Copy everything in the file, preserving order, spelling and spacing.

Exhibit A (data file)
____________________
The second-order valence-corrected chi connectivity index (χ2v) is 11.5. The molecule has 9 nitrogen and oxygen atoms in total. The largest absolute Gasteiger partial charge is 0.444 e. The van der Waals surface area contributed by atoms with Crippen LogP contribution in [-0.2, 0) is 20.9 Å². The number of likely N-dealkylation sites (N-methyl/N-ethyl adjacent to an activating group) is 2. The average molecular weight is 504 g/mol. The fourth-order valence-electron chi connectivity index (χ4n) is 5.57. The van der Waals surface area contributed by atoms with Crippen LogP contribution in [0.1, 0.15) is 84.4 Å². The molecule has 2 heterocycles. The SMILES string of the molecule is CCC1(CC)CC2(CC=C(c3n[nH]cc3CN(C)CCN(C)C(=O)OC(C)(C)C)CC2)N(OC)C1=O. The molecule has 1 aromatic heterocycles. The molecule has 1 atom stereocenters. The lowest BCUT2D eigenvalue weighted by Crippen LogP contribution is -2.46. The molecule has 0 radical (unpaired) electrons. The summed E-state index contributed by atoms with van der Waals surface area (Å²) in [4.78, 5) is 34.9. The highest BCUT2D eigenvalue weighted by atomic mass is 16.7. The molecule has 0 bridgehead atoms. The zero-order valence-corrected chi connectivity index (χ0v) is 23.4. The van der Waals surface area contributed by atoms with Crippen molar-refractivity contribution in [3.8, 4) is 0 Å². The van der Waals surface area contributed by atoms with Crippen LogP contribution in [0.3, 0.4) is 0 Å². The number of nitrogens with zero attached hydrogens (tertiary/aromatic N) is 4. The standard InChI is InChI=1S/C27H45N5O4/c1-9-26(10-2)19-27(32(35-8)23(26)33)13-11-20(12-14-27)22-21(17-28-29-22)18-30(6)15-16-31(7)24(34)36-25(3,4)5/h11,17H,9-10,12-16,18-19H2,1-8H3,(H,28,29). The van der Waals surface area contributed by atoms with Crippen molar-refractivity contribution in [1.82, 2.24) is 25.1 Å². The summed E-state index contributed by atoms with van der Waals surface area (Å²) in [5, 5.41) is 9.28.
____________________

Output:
The second-order valence-corrected chi connectivity index (χ2v) is 11.5. The molecule has 9 nitrogen and oxygen atoms in total. The largest absolute Gasteiger partial charge is 0.444 e. The van der Waals surface area contributed by atoms with Crippen LogP contribution in [-0.2, 0) is 20.9 Å². The number of likely N-dealkylation sites (N-methyl/N-ethyl adjacent to an activating group) is 2. The average molecular weight is 504 g/mol. The fourth-order valence-electron chi connectivity index (χ4n) is 5.57. The van der Waals surface area contributed by atoms with Crippen LogP contribution in [0.1, 0.15) is 84.4 Å². The molecule has 2 heterocycles. The SMILES string of the molecule is CCC1(CC)CC2(CC=C(c3n[nH]cc3CN(C)CCN(C)C(=O)OC(C)(C)C)CC2)N(OC)C1=O. The molecule has 1 aromatic heterocycles. The molecule has 1 atom stereocenters. The lowest BCUT2D eigenvalue weighted by Crippen LogP contribution is -2.46. The molecule has 0 radical (unpaired) electrons. The summed E-state index contributed by atoms with van der Waals surface area (Å²) in [4.78, 5) is 34.9. The highest BCUT2D eigenvalue weighted by atomic mass is 16.7. The molecule has 0 bridgehead atoms. The zero-order valence-corrected chi connectivity index (χ0v) is 23.4. The van der Waals surface area contributed by atoms with Crippen molar-refractivity contribution in [3.8, 4) is 0 Å². The van der Waals surface area contributed by atoms with Crippen LogP contribution in [0.3, 0.4) is 0 Å². The number of nitrogens with zero attached hydrogens (tertiary/aromatic N) is 4. The standard InChI is InChI=1S/C27H45N5O4/c1-9-26(10-2)19-27(32(35-8)23(26)33)13-11-20(12-14-27)22-21(17-28-29-22)18-30(6)15-16-31(7)24(34)36-25(3,4)5/h11,17H,9-10,12-16,18-19H2,1-8H3,(H,28,29). The van der Waals surface area contributed by atoms with Crippen molar-refractivity contribution in [1.82, 2.24) is 25.1 Å². The summed E-state index contributed by atoms with van der Waals surface area (Å²) in [5, 5.41) is 9.28.